Driven by a strong economy worldwide and rising corporate confidence, global dividends in 2017 reached record levels. Payouts rose 7.7% last year – the fastest pace since 2014 – to $1.3 trillion.
Domestically, payout growth in the U.S. rebounded from a sluggish 2016 when election uncertainty caused companies to hold off their investment and dividend plans. The U.S. posted dividend growth of 6.3% last year compared with just 1.7% in 2016, he said, with a record $438.1 billion in payouts made to shareholders.
However, the star of the dividend show was Asia, according to a study conducted by asset manager Janus Henderson.
Asian Dividend Payouts Soar
Asia-Pacific companies grew their dividends the fastest, climbing by 12.7% in the 12 months to the end of May to a record $283.5 billion, out of a total of $936.8 billion for dividends generated in the rest of the world — dwarfing the growth rate of dividends elsewhere. Between 2009 and 2018, the value of annual dividends paid out by Asian companies tripled, while payouts from the rest of the world doubled in value, according to the study.
This just shows you how the world has changed in 10 years. Back then, many of Asia’s top businesses were growing quickly, but were not worried about paying income to their shareholders. That perception holds today among investors even though many Asian corporate managements have changed their attitudes towards dividends and now pay out generously.
The numbers back up that change in attitude. In 2017, Asia Pacific companies accounted for $1 for every $6 of the dividends paid worldwide, up from just over $1 in every $9 paid out in 2009. A big contributor has been China where dividends payments have grown from just $8 billion in 1998 to $111 billion in 2016.
I believe Asian stocks have more potential for long-term dividend growth than their U.S. counterparts for a number of reasons. Despite the trade war rhetoric, earnings growth among Asian companies has maintained the momentum that started in late 2016, which reversed a three-year trend of deflation and earnings declines for many companies. Asian companies have also weaned themselves from an over-reliance on debt, and today are less leveraged than those in the United States. And of course, the broader Asia growth story and rise of the consumer class is still alive and well.
Valuations among these companies are also far more attractive than they are in the U.S., thanks to U.S. fund selling driving down the prices of most Asian stocks. In other words, U.S. markets have already built huge earnings expectations into many stock prices and valuations are at historically high levels. By contrast, many Asian stocks have already had the worst case trade war scenario built into them.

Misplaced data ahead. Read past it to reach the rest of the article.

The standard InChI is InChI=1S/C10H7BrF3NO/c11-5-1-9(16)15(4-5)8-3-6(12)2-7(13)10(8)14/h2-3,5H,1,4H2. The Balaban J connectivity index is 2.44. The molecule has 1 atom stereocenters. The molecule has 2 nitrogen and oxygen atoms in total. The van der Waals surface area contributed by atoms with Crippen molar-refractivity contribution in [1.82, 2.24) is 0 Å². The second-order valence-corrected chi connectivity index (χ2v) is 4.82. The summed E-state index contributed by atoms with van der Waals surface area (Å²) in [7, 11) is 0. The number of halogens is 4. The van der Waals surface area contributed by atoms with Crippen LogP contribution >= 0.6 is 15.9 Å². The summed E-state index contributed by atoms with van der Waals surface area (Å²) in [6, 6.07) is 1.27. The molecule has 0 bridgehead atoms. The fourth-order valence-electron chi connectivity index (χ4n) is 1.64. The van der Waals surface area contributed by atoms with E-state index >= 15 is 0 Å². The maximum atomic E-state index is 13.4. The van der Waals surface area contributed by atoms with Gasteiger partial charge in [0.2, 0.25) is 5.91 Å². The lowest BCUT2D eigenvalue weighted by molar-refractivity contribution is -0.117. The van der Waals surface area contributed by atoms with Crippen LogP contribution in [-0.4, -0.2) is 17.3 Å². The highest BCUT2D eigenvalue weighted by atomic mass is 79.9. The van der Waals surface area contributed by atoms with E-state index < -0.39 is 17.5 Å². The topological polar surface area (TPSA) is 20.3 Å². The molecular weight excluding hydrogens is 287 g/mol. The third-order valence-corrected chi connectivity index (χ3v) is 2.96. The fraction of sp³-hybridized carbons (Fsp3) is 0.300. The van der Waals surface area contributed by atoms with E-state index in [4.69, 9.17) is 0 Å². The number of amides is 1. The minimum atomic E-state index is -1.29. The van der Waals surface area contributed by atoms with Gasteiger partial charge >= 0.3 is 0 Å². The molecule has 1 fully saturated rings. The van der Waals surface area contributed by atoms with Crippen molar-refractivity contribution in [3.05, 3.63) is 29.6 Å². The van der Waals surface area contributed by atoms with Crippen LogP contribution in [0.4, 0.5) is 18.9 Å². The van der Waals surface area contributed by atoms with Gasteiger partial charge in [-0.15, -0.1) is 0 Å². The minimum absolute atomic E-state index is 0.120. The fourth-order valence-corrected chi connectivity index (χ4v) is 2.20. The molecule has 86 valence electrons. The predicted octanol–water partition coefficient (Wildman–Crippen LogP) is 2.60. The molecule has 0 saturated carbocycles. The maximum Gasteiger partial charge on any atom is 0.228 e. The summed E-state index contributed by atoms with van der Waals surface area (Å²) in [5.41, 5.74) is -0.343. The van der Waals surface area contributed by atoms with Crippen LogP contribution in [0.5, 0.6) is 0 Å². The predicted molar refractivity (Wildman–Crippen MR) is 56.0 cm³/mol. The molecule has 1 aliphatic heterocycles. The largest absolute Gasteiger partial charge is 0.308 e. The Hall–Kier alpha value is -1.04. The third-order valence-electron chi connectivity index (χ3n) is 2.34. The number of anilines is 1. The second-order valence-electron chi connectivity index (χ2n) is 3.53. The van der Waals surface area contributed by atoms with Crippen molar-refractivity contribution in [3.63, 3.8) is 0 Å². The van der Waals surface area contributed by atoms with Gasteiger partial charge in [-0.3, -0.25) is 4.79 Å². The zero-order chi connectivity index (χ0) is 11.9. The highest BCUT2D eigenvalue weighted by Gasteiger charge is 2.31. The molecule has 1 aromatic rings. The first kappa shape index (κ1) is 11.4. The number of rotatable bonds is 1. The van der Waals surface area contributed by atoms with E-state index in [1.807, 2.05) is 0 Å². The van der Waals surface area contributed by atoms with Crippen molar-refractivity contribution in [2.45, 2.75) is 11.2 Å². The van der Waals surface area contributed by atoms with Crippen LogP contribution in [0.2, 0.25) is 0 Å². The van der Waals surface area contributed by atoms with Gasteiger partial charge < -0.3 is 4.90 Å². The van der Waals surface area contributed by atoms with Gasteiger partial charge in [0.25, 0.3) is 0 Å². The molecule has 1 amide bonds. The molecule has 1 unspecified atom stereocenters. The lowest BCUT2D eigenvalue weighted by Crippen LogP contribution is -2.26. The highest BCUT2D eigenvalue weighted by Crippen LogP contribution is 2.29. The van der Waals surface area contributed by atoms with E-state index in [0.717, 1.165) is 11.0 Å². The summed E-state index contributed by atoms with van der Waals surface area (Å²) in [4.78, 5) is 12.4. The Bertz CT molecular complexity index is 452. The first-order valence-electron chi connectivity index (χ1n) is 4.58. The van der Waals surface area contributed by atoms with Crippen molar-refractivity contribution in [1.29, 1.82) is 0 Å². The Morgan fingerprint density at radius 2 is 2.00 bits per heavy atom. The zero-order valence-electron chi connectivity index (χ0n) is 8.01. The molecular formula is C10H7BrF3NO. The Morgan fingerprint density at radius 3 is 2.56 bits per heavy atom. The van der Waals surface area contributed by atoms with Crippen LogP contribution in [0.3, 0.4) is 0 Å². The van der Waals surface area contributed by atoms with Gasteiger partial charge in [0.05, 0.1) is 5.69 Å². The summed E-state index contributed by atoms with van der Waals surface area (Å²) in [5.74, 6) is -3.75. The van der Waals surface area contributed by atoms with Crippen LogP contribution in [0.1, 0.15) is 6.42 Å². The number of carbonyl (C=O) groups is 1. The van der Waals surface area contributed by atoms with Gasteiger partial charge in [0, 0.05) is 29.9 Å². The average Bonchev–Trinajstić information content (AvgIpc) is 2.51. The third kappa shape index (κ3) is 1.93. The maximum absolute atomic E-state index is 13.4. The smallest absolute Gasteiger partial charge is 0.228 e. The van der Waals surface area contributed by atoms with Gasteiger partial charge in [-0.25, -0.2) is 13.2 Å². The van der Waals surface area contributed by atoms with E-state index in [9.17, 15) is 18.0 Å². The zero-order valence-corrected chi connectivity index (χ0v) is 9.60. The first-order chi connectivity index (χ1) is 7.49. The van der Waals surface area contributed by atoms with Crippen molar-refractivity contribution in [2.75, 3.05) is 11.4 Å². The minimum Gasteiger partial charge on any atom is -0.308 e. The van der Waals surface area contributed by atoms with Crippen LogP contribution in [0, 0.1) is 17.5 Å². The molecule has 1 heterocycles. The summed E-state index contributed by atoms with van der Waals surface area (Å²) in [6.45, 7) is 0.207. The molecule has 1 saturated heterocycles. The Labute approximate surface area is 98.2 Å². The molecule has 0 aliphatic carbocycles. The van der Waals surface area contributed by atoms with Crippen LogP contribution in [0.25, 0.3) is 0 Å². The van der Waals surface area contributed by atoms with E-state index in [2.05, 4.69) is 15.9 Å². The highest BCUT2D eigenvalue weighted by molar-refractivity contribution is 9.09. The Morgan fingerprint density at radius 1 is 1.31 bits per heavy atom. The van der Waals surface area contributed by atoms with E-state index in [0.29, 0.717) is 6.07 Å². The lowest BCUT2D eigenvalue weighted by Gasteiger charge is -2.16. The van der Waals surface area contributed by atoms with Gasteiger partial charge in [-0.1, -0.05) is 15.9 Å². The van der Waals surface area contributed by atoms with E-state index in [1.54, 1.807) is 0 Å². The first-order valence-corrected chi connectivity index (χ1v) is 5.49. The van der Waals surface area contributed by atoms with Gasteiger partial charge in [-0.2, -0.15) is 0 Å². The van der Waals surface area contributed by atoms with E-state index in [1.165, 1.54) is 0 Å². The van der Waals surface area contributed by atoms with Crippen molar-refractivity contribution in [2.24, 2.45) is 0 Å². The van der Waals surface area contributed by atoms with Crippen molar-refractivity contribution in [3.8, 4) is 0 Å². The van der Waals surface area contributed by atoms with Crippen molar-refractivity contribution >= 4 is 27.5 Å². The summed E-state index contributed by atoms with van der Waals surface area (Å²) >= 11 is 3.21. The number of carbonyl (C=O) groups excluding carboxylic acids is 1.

How to Invest Into Asian Dividend Payers
If you are interested in capturing some of that dividend growth potential from Asian stocks, there are several ways to do it.
The first is an old-fashioned, but effective, way. You can buy a mutual fund from a company whose sole focus is Asia – the Mathew Asia Dividend Fund (MUTF: MATIX). Its top holdings include well-known blue chips such as Taiwan Semiconductor and HSBC.
But it also includes less well-known names to American investors including Shenzhou International Group Holdings, which is the largest knitwear manufacturer in China and makes clothing for Nike and others. Its stock soared an incredible 4200% over the past decade!
The next way for you to access Asian dividends is through exchange traded funds (ETFs). There are several that focus on Asian dividend payers, including the iShares Asia/Pacific Dividend ETF (NYSE: DVYA), the WisdomTree Asia Pacific ex-Japan Fund (NYSE: AXJL) and the O’Shares FTSE Asia Pacific Quality Dividend ETF (NYSE: OASI).
Some of these ETFs (WisdomTree) have familiar names such as Samsung Electronics, Taiwan Semiconductor and China Mobile in them. While others have more of an emphasis on bank and utility stocks. My personal preference would be to go with the ones that have the growth names in them in hopes of capturing a rising dividend stream.
Of course, the final option is to simply buy some of the high-dividend paying stocks such as China Mobile (NYSE: CHL), which listed on the New York Stock Exchange back on October 22, 1997. This stock used to be a high-flyer because of the rapid growth it enjoyed. But now the Chinese phone market is saturated and its stock performs like any other utility.
The company had a payout ratio of 48% in 2017. China Mobile had a final dividend payment of $0.20 per share for the year ended 31 December 2017. Together with the interim dividend payment of $0.21 per share, and a special dividend payment of $0.41 per share to celebrate the 20th anniversary of its IPO, the total dividend payment for the 2017 financial year amounted to $0.82 per share.
Its current yield is 4.66%, although that has been offset by that U.S. fund selling (trade war fears) that has sent the stock down almost 13% year-to-date. So if you’re going to buy the stock, do it piecemeal because the trade war winds are still blowing.
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